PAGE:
2017-01-12 17:49:00

Syria's Catholic Leader Calls For End To Western Sanctions

(Vatican Radio) The leader of Syria's Catholic Church has urged the West and the United Nations to immediately end sanctions against his country and to stop supporting rebels, saying this is the only way to find a solution to a war that has claimed hundreds of thousands of lives. Ignatius Ephrem Joseph III Younan made the comments in an interview with Vatican Radio in Budapest, Hungary, where he also thanked Pope Francis for his prayers. 

Listen to the report by correspondent Stefan Bos: 

The patriarch is a man on a mission. After giving a lecture at Budapest's Pázmány Péter Catholic University he was to meet Hungarian Prime Minister Viktor Orbán and expected to discuss how Hungary can support persecuted Christians. 

He also wants Hungary to pressure the European Union and U.N. to end the war in his home country. 

"I still hope that the Western  countries, that means the Western politicians, would accept to stop financing and arming so-called because there would be otherwise no end to the sectarian war, " he said. 

"And I would hope, asking, for lifting the embargo, the sanctions  on Syria. Those sanctions surely harm the population, not those who are in the government," he added.


He also expressed concern about the kidnapping of many Christians, including Bishops Yohanna Ibrahim and Boulos Yazigi, who have been missing since their abduction in the northern city of Aleppo on April 22, 2013. 

"We hope to get news [from them], but till now, since the time of their kidnapping...we have no news."

"What we can do?", he wondered. "We have had many kidnapped people. Till now we have at least hundreds and perhaps thousands of kidnapped people," the patriarch explained. "I regret to say that we don't know about them."

With the war ongoing, as many as 600,000 Christians have fled, and thousands died. Those staying behind are facing multiple challenges: they are in the crossfire in fighting between opponents and supporters of President Bashar Assad or face attacks by the Islamic State group and other militants. 

Yet the Syrian church leader says he hopes Christian refugees will one day return to Syria, after Russian-backed Syrian forces "freed" the eastern part of the devestated Aleppo. "By the unification of Aleppo there is hope that Christians will be back like other residents who left Aleppo," he stressed.


However, "Ofcourse it will take time to get the needed reconciliation between the government and those who call themselves the opponents," the patriarch acknowledged.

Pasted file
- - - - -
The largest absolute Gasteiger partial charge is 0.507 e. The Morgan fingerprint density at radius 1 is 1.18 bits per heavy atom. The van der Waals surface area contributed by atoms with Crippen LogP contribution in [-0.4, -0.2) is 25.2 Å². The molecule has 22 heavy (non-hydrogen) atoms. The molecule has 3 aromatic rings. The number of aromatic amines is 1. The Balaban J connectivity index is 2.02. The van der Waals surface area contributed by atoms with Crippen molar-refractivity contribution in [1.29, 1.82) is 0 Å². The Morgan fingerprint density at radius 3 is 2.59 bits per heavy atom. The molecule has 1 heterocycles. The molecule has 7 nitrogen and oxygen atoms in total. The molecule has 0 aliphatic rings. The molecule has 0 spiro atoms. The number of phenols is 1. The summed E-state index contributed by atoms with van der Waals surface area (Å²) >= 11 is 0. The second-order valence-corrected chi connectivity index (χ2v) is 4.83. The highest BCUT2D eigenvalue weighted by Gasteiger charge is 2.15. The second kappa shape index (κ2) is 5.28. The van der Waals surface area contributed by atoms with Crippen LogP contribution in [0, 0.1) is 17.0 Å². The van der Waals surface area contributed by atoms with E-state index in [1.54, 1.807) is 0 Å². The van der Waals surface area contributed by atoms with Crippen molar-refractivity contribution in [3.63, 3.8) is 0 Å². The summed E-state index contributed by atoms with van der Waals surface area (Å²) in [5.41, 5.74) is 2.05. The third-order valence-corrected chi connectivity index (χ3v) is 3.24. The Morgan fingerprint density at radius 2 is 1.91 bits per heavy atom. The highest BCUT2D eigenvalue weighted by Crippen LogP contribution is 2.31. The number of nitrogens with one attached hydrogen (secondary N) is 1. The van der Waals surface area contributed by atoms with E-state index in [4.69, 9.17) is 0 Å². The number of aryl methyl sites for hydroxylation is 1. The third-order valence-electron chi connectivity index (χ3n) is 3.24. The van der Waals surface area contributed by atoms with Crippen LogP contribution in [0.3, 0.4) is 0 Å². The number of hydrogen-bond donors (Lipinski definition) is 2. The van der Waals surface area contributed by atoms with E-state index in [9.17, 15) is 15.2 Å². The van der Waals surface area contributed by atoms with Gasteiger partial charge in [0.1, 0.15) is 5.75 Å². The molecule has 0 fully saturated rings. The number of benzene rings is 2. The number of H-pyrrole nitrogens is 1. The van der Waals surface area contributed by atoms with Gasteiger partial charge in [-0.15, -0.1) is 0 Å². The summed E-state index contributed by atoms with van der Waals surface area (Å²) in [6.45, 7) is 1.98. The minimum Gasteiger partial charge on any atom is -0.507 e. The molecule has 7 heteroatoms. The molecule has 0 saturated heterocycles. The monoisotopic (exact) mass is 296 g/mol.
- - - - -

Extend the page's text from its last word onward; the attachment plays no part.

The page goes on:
Amid the misery, he said, churches have been supplying water and other humanitarian aid. And he has a special message for Pope Francis. "Ofcourse Pope Francis is doing a lot [such as] praying and calling on  the  international community to help stop the war either in Syria or in Iraq and not allowing those terrorists to get the possibility to kill others in the name of God [but] to stop them."

The patriarch is in Hungary as it is the first country in the world to have opened a government office  for persecuted Christians. 

"We don't want to discriminate against Muslim refugees", said Tamás Török, Hungary's deputy state secretary for combating persecution of Christians. 

Hungary was among the first EU countries to erect razor wire fences , backed by police and soldiers, to stop migrants fleeing war and poverty.


"I realize that these measures could also have impacted Christians. However real refugees will always be welcome in Hungary," Török told Vatican Radio. 

Behind the scenes talks have been held however on Hungary adopting at least some Christian refugees, though officials say the focus of the 'Office of the Deputy State Secretary for Persecuted Churches' will focus on providing aid to persecuted Chistians in their home countries and other areas. 

In recent days a government delegation already visited Iraq investigate the plight of persecuted  Christians, Török explained. 

Officials say the office will also provide aid to churches in the Middle East and other troubled areas, especially in the areas of Christian studies and by providing books. 

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